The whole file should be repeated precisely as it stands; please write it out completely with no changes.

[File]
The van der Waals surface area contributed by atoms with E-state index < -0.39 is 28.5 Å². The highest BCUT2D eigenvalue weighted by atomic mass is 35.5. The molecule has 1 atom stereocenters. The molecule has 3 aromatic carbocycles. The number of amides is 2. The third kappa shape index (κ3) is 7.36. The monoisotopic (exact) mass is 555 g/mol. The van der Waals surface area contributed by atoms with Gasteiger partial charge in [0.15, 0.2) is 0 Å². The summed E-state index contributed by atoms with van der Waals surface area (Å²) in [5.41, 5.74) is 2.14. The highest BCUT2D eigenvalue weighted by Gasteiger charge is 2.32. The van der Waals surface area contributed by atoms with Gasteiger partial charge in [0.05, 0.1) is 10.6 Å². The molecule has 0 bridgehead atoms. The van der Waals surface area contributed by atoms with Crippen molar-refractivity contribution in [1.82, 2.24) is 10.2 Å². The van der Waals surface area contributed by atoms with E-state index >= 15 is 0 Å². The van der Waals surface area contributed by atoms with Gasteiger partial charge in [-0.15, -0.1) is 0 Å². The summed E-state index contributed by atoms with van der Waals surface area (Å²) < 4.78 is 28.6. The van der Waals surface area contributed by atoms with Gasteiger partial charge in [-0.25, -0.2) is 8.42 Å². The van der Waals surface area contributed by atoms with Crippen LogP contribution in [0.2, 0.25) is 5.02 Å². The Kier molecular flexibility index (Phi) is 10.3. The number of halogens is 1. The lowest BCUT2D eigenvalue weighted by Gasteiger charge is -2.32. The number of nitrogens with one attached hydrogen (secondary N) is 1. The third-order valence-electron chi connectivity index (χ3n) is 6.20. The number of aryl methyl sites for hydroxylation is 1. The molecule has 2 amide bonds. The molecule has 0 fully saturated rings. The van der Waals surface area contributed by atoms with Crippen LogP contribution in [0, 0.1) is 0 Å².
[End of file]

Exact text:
The van der Waals surface area contributed by atoms with E-state index < -0.39 is 28.5 Å². The highest BCUT2D eigenvalue weighted by atomic mass is 35.5. The molecule has 1 atom stereocenters. The molecule has 3 aromatic carbocycles. The number of amides is 2. The third kappa shape index (κ3) is 7.36. The monoisotopic (exact) mass is 555 g/mol. The van der Waals surface area contributed by atoms with Gasteiger partial charge in [0.15, 0.2) is 0 Å². The summed E-state index contributed by atoms with van der Waals surface area (Å²) in [5.41, 5.74) is 2.14. The highest BCUT2D eigenvalue weighted by Gasteiger charge is 2.32. The van der Waals surface area contributed by atoms with Gasteiger partial charge in [0.05, 0.1) is 10.6 Å². The molecule has 0 bridgehead atoms. The van der Waals surface area contributed by atoms with Crippen molar-refractivity contribution in [1.82, 2.24) is 10.2 Å². The van der Waals surface area contributed by atoms with E-state index >= 15 is 0 Å². The van der Waals surface area contributed by atoms with Gasteiger partial charge in [-0.15, -0.1) is 0 Å². The summed E-state index contributed by atoms with van der Waals surface area (Å²) < 4.78 is 28.6. The van der Waals surface area contributed by atoms with Gasteiger partial charge in [-0.25, -0.2) is 8.42 Å². The van der Waals surface area contributed by atoms with Crippen LogP contribution in [0.2, 0.25) is 5.02 Å². The Kier molecular flexibility index (Phi) is 10.3. The number of halogens is 1. The lowest BCUT2D eigenvalue weighted by Gasteiger charge is -2.32. The number of nitrogens with one attached hydrogen (secondary N) is 1. The third-order valence-electron chi connectivity index (χ3n) is 6.20. The number of aryl methyl sites for hydroxylation is 1. The molecule has 2 amide bonds. The molecule has 0 fully saturated rings. The van der Waals surface area contributed by atoms with Crippen LogP contribution in [0, 0.1) is 0 Å².